This past summer Jenn spent ten weeks in Florida on a mission trip. That was a long time for this mama! It's hard for me to not see her for ten weeks let alone 18 years! My relationship with her matters so very much! And if she ever stopped returning my phone calls or didn’t want to see me I’d be on her doorstep asking what I’d done so I could start to repair the damage.


Is this you? Have you walked away from a hurtful relationship? Have you sought to understand the rejection you've experienced and tried to repair it?


Some of you know this mother/daughter pain as daughters because you have a mother like mine who has lost her way; others of you are mother’s pained by the way your daughters have wandered so far from the relationship you dreamed of. And more of you know this mother/daughter pain than we want to admit.


Perhaps your loss is through death or physical illness like Alzheimer’s; perhaps it’s through drugs, alcohol or other addictions; maybe it’s due to abuse, neglect or mental illness and it cuts so deep you just had to distance yourself to preserve your own mental health.


The later is the reason for my mother’s absence in my life. My step father abused me when I was a pre-teen and teen. And when I spoke to her about it again when I was 30, she called me a liar and threatened to sue me. It was then that I decided to sever that relationship until she was willing to get some help. I decided not to walk in lies and darkness anymore. Putting up clear boundaries kept myself and my children safe.


What part of this can you relate to?


Sometimes life calls us to be brave and strong and set bold boundaries. Have you had to make difficult choices even though you so badly wanted the relationship to work out?


The aftermath of these severed relationships are often so hard. And sometimes we cave and re-enter them, even though we know it's not good for us. Other times we hold strong. And it hurts. Today I found myself once again in tears, wishing I could have a loving relationship with my own mom.


We long to feel cared for by our moms don't we? And do cool stuff like holiday dinners, scrapbooking, conversations about the complicated things in life like boys when we’re teens, and parenting when we’re older. We crave nurturing embraces, and encouraging words.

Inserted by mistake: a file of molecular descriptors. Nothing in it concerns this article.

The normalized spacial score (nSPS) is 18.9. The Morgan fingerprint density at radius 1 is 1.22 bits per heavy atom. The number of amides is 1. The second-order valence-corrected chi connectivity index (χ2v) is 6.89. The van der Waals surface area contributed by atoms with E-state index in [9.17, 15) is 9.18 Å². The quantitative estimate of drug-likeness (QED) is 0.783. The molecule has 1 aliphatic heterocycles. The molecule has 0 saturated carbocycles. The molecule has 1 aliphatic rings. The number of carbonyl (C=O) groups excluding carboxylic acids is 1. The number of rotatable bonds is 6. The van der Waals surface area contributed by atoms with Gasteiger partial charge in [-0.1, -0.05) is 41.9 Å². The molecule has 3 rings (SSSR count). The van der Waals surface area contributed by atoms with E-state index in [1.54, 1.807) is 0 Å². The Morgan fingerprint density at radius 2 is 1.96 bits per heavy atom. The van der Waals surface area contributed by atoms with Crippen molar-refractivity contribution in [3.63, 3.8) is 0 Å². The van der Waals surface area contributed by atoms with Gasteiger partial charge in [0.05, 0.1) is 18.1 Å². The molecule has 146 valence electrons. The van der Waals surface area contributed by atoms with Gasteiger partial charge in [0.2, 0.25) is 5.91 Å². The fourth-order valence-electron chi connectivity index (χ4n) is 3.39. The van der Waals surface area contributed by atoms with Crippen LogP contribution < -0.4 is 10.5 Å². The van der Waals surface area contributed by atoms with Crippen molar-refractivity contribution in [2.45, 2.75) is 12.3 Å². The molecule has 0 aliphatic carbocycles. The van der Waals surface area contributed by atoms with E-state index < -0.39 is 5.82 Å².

I’ve missed this relationship so much in my life, and my daughter has missed that sweet relationship with a grandma. In middle school, she often talked about friends who got to go to their Grandma's for the weekend or a day of cookie baking. My daughter never had that. I can imagine the pain of her heart not knowing that sweet relationship.


I did my best as a mom to make up for it…but deep down inside I knew that wasn’t what she needed. She needed Grandma/Nana time. And I needed mom time.


Have you missed out on Mom or Nana time? Did your kids miss out like mine did?


Maybe you’re a Grandma or Nana. Are you there for your kids and grandkids in a way that lets them know you’re watching our for them, just as I did in the dream when I called out to Jenn, “Don’t step on the grass!”


Was someone there for you, to catch you when you fell?


Growing up it was, “Don’t let the door hit you on the way out!” Suck it up!” “Life is hard!” “I’ll give you something to cry about.”


We all need to know that someone’s got our back and it starts in childhood. I’m not saying coddle your youngsters, they need to learn the hard stuff in life, too. They need limits and consequences for their actions. And it’s our job to warn them, be there for them, and let them know we’ll catch them when they fall; to help them be a beautiful woman, brave, strong and bold because of who Christ is in them.


Life is hard! And when family has our back, well, it just makes the hard stuff a little easier.

Ask yourself, am I showing up as the best version of myself for my kids? My grandkids? Am I teaching and leading in ways that will help them be the brave. strong and bold so they can be the best version of themselves? Or are you leaving them off at the side of the road to figure it out for themselves?


If you’re showing up in ways that love and support your family that’s so great! I know they’re grateful to have you.


But if not, if you yourself are so broken you just don’t have it to give, or if you struggle with selfishness, and refuse look at how you fall short with a “suck it up” attitude, it’s probably because no one was ever there to catch you when you fell.


You can change it up! It's time to heal your brokenness.


Check out my other blog posts at www.goodbyepast.com to start working on becoming a better version of you. Reach out to me if you want to work one-on-one.


I’ll catch you when you fall.

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Debbie Kaminski